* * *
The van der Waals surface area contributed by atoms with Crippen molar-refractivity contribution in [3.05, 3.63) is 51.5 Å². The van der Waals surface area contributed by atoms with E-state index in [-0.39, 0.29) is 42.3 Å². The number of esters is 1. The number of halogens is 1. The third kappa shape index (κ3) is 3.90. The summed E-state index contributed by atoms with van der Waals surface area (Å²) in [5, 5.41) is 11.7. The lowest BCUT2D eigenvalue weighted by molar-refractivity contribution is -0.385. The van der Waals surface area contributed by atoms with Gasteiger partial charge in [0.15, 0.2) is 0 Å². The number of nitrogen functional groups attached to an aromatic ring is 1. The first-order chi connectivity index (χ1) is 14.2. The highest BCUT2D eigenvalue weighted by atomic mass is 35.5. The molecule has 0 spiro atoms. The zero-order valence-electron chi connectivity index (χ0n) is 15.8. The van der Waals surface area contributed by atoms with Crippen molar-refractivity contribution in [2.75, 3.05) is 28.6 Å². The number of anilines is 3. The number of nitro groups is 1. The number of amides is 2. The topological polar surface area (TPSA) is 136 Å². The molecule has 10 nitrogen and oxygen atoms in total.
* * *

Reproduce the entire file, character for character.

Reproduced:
The van der Waals surface area contributed by atoms with Crippen molar-refractivity contribution in [3.05, 3.63) is 51.5 Å². The van der Waals surface area contributed by atoms with E-state index in [-0.39, 0.29) is 42.3 Å². The number of esters is 1. The number of halogens is 1. The third kappa shape index (κ3) is 3.90. The summed E-state index contributed by atoms with van der Waals surface area (Å²) in [5, 5.41) is 11.7. The lowest BCUT2D eigenvalue weighted by molar-refractivity contribution is -0.385. The van der Waals surface area contributed by atoms with Gasteiger partial charge in [0.15, 0.2) is 0 Å². The number of nitrogen functional groups attached to an aromatic ring is 1. The first-order chi connectivity index (χ1) is 14.2. The highest BCUT2D eigenvalue weighted by atomic mass is 35.5. The molecule has 0 spiro atoms. The zero-order valence-electron chi connectivity index (χ0n) is 15.8. The van der Waals surface area contributed by atoms with Crippen molar-refractivity contribution in [2.75, 3.05) is 28.6 Å². The number of anilines is 3. The number of nitro groups is 1. The number of amides is 2. The topological polar surface area (TPSA) is 136 Å². The molecule has 10 nitrogen and oxygen atoms in total.